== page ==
Named after officials in Chinese imperial courts who once wore orange robes and headpieces topped with large, round buttons, mandarins tend to be smaller and slightly flatter in shape than oranges. Tangerines, most notably the red-orange Darcy from Florida, are the most recognizable class within the mandarin family. Others include the Satsuma, originally from Japan; the smooth, seedless Clementine widely grown in Algeria and Spain; and tangelos such as the honey-flavored Minneola tangelo.
Like other citrus fruit, tangerines and mandarins come to market from early winter to early spring. They are ideal for flavoring and garnishing desserts, and also shine in delicate sauces for fish, pork, chicken and duck.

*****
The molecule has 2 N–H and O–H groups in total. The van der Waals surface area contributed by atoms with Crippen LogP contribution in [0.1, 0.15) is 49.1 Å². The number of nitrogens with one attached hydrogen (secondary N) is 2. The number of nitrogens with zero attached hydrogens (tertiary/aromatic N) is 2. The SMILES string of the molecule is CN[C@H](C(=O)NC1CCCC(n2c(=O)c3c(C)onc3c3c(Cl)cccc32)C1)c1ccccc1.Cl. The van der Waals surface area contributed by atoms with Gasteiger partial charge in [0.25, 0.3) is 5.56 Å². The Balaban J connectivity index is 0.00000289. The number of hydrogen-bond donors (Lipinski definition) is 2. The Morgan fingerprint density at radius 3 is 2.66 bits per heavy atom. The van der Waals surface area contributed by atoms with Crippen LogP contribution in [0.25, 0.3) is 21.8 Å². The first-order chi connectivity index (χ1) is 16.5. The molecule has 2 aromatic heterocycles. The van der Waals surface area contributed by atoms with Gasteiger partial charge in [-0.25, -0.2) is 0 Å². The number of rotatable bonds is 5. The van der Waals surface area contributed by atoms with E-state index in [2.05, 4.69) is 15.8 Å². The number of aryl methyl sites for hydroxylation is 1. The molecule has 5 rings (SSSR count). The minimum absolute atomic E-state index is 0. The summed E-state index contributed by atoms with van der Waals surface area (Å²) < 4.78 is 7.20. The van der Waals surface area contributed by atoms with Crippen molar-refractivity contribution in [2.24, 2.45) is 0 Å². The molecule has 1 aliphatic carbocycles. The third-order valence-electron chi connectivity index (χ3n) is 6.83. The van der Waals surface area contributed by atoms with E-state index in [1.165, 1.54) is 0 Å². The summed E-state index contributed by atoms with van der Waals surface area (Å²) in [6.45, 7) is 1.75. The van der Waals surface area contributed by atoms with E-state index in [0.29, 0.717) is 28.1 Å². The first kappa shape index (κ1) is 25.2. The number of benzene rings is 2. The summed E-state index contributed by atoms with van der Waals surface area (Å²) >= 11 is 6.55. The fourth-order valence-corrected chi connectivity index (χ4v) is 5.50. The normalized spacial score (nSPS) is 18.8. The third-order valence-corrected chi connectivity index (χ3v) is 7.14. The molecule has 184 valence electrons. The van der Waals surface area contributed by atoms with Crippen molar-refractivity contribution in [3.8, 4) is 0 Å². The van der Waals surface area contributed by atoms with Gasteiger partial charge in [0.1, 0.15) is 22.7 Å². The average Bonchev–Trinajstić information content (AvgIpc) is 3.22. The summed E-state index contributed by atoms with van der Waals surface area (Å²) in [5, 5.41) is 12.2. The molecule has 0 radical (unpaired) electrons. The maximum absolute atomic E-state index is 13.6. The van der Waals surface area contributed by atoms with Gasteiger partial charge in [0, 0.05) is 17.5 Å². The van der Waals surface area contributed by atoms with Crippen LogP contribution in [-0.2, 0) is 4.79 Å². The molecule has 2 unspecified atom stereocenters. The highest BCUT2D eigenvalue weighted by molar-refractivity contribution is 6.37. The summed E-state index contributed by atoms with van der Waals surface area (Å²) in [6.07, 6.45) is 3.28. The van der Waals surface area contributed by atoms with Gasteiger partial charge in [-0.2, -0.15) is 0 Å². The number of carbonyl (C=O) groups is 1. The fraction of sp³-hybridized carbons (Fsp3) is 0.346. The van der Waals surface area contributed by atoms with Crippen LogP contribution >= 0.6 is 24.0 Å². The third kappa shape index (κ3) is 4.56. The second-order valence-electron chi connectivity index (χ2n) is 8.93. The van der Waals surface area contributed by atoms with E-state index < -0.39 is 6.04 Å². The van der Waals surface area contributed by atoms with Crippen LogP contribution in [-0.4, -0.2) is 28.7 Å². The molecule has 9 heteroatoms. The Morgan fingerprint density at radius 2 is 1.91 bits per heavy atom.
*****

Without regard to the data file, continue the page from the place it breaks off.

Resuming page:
Choose fruits that are deep in color, heavy for their size, and free of dull or soft spots. Although some will have loose skins, avoid those that appear overly bumpy, which indicates they are overripe.
The fruits will keep at room temperature for up to 1 week or in a plastic bag in the refrigerator for up to 1 month.
Juice mandarins as you would other citrus: bring them to room temperature and cut them in half, then use a reamer or juicer attachment, and strain seeds and membranes before adding to recipes. Add citrus segments at the end of cooking and just heat them through to preserve their delicate texture.
Adapted from Williams-Sonoma Cooking from the Farmers’ Market, by Tasha DeSerio & Jodi Liano (Weldon Owen, 2010).
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